Thought leadership piece written by Phil Harrison, Managing Director at Wates Construction on behalf of the Built Environment Hub.
2015 kicked off with an announcement that Birmingham has topped the bill as the UK’s most investible city, also ranking sixth best in Europe in a report into real estate trends commissioned by Urban Land Institute (ULI) and PwC. The city has had a steady stream of positive press for its investment potential, backed up by figures that put weight to this argument. In 2014 alone, 18,337 new businesses registered in Birmingham according to UK Trade and we’re seeing some real signs that the opportunity for commercial property development in Birmingham has reached a new peak.
The city has undergone a huge transformation over the past decade and there’s little sign of it slowing. In the past five years there has been £2.1bn* of commercial and retail investment in Birmingham and there’s a wealth of flagship schemes in the pipeline, including the £550m Gateway Plus Birmingham New Street redevelopment, the new speculative office at One Arena Central, HS2’s Snow Hill HQ and of course the HS2 terminal at Curzon Street, which will no doubt bring further regeneration to the east of the city.
In terms of commercial development, demand for Grade A office space is continuing to grow, especially for domestic and global businesses seeking a base outside of the London bubble. Take Snow Hill for example and Bruntwood’s recent application for a £14m speculative development at Two Cornwall Street, both of which more than show the increase in office take-up rates in Birmingham and we can but hope that inward investment will continue to follow.
The real opportunity for Birmingham though is not its place as a stand-alone property investment dynamo. Yes the city is thriving, and with foreign investment currently representing 30% ownership of Birmingham’s property market, international funding will keep coming our way. But with huge schemes such as the Manufacturing Technology Centre’s Research and Development campus at Ansty Park in Coventry, the buzz is not just coming from Birmingham. Concentrating solely on the confines of the city limits would be somewhat shortsighted and would restrict the opportunities that the West Midlands represents as a whole. The property and construction industry must therefore look to the abundance of opportunity and investment potential of ‘Greater Birmingham’.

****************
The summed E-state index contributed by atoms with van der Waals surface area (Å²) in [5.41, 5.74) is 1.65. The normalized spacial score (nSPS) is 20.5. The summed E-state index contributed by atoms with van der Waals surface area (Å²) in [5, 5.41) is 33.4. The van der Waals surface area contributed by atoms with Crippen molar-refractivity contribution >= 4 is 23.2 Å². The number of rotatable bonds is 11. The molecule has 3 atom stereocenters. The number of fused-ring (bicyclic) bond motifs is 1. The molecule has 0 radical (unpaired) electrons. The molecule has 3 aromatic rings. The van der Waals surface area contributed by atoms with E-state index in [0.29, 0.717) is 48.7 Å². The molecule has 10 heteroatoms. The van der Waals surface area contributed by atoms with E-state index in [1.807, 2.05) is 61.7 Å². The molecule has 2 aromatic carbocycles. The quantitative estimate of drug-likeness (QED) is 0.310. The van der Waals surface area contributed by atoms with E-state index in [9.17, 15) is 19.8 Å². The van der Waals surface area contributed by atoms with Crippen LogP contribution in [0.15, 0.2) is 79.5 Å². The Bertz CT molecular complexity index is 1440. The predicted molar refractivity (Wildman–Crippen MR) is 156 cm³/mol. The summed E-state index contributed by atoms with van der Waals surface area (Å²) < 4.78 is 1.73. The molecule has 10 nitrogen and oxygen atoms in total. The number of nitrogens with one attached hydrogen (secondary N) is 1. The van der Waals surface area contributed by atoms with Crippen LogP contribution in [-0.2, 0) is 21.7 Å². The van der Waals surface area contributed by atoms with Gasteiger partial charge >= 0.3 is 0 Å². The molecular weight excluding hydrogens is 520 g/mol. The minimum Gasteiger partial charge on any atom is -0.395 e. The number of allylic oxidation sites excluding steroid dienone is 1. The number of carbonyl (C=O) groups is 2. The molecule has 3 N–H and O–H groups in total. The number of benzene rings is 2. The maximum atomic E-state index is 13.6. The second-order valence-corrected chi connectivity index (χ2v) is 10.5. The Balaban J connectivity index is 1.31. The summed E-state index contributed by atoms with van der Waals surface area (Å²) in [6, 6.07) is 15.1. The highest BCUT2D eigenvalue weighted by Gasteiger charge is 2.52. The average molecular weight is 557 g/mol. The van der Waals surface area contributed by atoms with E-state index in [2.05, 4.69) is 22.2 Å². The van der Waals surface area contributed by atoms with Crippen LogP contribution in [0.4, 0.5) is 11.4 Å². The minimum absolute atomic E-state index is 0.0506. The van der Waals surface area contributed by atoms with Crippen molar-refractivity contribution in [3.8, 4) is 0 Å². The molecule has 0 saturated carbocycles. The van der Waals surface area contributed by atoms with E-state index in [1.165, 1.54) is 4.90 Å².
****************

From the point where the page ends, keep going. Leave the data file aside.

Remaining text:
If we take for example the Black Country Enterprise Zone, just one item on the Greater Birmingham agenda at MIPIM, we can see that it’s not just office space that’s on the up. With investments at the newly announced Black Country Enterprise Zone totalling £1.5bn, coming from the likes of Jaguar Land Rover, evidence suggests that manufacturing and engineering are also keeping the West Midlands and Greater Birmingham at centre stage. The difference that could be made by Sir Albert Bore’s combined authority agenda is a hotly debated topic but many would argue that this is the real key to unlocking the West Midlands’ investment potential.
We also obviously can’t ignore the impact that the West Midlands’ connectivity will have on the region’s development markets. There have been some huge leaps forward in infrastructure, an agenda being heavily pushed by Midlands Connect. The forthcoming £50bn HS2 and last year’s runway extension at Birmingham Airport, to name just two, will serve to bring long-term benefit to the region’s economy and crucially, boost employment.
The picture for Birmingham is certainly a positive one and the collaborative action between the public and private sectors is now elevating this to a higher regional level – driving forward an investment agenda for the West Midlands region as a whole and this is the exact direction that we should be taking. As the Built Environment Hub advocates and as is the vision for the Construction 2025 Strategy, the public and private sector must keep working together to fulfil the West Midlands vision being pioneered by so many.